I’ve noticed lately that I have a new name: Ms. Ann.
“Hi, Ms. Ann. It’s good to see you.” That recent greeting came from a friend who attends Silver Sneakers at the YMCA. But several church friends have been addressing me as Ms. (pronounced Miz.) Ann for quite some time. This time I paid attention and it got me to thinking of my other names.
My great-granddaughter who lives in Ireland calls us her great-grandpa and granny who live-in-the-woods. Yes, we have woods near our home, so Abigail makes this sweet distinction between us and her other great-grandparents. Our grandchildren call me Granny. I chose this because their grandpa started calling the grandkids by animal names and they wanted a name for me. Granny Goat seems to fit, and for a while one grandson called me Goat, much to the chagrin of guests.
To our children I am Mom or Madre (from two who took Spanish in high school). Just as my siblings differed on what each of us called our mother – I chose Mother while others used Mama, Mom, and Mommy.
When I married I became Mrs. Coker, and like many engaged girls, I wrote that name over and again on scraps of paper: Mrs. William B. Coker, Mrs. W.B. Coker, and Ann Coker. My new name brought joy. At our first pastorate in Mississippi people called me Sister Coker while their pastor was Brother Coker. It came out as Bruder Coker from the children. After we moved to Kentucky and then to Indiana, my name became Mrs. Coker or simply Ann.
My given name is after my grandmother who was Frances Ann. I’m glad my parents turned it around and named me Ann Frances. I‘ve never been fond of Frances, probably because my school friends teased me about it. My younger sisters are the only ones who get away with calling me Annie. If I had named myself, I would have chosen Anna. It has more class.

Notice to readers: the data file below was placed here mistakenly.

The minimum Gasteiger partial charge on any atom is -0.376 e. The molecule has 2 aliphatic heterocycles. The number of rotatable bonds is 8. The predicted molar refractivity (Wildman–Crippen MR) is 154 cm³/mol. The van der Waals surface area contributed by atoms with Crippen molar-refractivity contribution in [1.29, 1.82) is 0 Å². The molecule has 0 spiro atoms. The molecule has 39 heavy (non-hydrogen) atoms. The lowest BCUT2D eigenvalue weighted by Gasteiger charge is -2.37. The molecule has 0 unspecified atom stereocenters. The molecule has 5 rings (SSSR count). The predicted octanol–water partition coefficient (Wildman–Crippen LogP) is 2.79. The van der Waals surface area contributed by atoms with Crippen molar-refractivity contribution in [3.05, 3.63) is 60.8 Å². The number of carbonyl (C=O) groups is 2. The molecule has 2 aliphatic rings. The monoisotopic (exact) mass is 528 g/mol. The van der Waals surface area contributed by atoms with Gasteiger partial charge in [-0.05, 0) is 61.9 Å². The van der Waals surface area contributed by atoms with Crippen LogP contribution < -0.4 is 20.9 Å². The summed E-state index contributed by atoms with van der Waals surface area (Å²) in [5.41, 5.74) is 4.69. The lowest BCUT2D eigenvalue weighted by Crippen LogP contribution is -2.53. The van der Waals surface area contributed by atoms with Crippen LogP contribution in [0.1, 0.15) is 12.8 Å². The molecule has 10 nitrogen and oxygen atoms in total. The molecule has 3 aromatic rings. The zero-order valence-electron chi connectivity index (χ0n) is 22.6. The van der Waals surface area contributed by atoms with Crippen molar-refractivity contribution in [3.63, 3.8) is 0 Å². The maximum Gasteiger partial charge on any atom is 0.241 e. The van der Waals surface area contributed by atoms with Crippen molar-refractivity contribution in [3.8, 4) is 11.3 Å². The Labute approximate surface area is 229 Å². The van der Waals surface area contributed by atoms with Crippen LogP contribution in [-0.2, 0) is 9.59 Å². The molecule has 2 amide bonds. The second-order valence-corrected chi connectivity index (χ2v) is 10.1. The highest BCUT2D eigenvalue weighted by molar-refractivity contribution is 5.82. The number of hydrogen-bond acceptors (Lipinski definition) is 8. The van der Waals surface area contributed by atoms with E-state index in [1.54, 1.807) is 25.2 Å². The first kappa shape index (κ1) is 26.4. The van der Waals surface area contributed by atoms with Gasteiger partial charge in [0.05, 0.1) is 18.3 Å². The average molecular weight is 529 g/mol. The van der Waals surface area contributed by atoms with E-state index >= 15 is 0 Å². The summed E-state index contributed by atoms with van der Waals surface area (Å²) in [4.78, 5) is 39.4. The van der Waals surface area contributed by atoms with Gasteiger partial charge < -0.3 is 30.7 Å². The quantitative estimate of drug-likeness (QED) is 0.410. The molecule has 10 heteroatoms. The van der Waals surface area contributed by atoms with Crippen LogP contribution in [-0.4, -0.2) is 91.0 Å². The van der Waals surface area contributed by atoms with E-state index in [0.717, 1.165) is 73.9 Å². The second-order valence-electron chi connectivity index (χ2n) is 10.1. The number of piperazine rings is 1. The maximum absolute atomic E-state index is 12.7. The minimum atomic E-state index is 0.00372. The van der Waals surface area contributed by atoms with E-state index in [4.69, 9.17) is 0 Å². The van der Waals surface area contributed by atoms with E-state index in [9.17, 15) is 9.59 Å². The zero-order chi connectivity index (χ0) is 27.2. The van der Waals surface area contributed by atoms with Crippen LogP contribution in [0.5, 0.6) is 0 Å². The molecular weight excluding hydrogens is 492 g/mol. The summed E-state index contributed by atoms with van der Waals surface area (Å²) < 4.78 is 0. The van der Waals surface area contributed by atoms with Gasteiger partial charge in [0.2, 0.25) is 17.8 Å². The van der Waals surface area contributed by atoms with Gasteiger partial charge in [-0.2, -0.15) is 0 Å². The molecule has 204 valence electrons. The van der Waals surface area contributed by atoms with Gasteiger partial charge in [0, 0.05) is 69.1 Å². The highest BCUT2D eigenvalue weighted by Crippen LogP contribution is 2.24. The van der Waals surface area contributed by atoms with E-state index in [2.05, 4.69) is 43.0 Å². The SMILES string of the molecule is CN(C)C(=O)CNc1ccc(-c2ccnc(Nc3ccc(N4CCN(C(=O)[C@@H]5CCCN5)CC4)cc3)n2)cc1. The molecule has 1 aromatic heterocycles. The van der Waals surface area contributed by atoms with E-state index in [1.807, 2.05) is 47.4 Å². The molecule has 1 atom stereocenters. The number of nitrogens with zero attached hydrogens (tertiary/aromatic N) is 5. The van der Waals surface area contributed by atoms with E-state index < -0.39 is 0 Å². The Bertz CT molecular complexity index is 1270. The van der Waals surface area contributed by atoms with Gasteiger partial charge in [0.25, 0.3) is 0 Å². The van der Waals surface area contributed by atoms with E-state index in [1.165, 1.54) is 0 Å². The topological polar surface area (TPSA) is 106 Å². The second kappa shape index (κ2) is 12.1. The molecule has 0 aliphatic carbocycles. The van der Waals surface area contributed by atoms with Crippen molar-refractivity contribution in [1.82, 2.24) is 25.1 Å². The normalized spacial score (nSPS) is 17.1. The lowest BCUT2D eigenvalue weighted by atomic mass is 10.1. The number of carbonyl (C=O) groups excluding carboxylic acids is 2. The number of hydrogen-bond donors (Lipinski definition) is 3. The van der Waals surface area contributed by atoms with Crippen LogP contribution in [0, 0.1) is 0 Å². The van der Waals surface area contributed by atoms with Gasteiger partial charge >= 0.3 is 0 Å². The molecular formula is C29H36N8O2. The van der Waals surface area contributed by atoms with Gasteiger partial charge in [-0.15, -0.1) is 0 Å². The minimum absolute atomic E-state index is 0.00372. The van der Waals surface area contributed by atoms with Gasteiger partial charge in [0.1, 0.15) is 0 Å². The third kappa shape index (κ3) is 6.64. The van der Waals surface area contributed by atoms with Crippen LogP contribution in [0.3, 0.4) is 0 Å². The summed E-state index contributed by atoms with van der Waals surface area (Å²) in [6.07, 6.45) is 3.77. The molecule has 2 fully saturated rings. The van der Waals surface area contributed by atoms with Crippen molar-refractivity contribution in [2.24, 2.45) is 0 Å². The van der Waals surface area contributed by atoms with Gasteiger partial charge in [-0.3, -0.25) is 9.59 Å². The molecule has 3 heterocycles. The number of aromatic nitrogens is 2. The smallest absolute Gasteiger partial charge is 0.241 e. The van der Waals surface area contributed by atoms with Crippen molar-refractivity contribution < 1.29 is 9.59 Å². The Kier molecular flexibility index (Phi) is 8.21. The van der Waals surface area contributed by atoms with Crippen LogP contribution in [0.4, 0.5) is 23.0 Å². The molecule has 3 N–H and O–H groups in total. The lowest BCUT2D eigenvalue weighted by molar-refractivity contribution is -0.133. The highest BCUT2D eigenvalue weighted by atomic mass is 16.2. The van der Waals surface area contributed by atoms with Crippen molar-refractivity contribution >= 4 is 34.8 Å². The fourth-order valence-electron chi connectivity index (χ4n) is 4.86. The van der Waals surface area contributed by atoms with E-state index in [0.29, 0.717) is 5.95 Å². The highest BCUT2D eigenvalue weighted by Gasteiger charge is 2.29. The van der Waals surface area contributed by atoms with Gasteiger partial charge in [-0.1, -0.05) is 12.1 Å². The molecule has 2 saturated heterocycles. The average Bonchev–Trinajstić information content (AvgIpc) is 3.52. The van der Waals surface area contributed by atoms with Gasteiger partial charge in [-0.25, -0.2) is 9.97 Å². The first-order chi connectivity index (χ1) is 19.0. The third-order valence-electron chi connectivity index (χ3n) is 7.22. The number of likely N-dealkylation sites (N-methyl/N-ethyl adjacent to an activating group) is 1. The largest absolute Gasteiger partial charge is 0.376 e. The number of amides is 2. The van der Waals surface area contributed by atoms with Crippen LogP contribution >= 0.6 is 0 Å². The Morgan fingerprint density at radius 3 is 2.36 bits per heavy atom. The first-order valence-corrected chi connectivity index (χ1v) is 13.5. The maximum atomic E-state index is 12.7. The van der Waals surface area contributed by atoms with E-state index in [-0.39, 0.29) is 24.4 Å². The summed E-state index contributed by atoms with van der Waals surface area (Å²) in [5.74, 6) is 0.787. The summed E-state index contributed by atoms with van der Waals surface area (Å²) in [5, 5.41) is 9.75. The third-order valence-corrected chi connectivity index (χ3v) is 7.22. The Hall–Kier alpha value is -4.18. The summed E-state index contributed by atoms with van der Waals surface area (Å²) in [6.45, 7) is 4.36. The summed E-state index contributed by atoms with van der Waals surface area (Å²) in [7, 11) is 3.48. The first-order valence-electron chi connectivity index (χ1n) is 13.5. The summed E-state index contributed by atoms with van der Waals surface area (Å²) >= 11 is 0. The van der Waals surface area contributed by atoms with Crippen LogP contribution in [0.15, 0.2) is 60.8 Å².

All this talk of a new name connected me to Scripture, for Zion “will be called by a new name” (Isaiah 62:2, NIV), and “to the one who is victorious . . . [Christ] will give that person a white stone with a new name written on it” (Revelation 2:17). But my favorite reference is: “I have summoned you by name; you are mine” (Isaiah 43:1), for God knows my name. I am His beloved, “precious and honored” in His sight because of His personal love for me (v. 4).
When we get down to the bottom line, my name is nothing (although it’s personal and meaningful) compared to His “great name” (Joshua 7:9). My allegiance to His name connects me with His power and love. It’s His great name that I proclaim and exalt. All of life is meant to honor and glorify His name. Amen.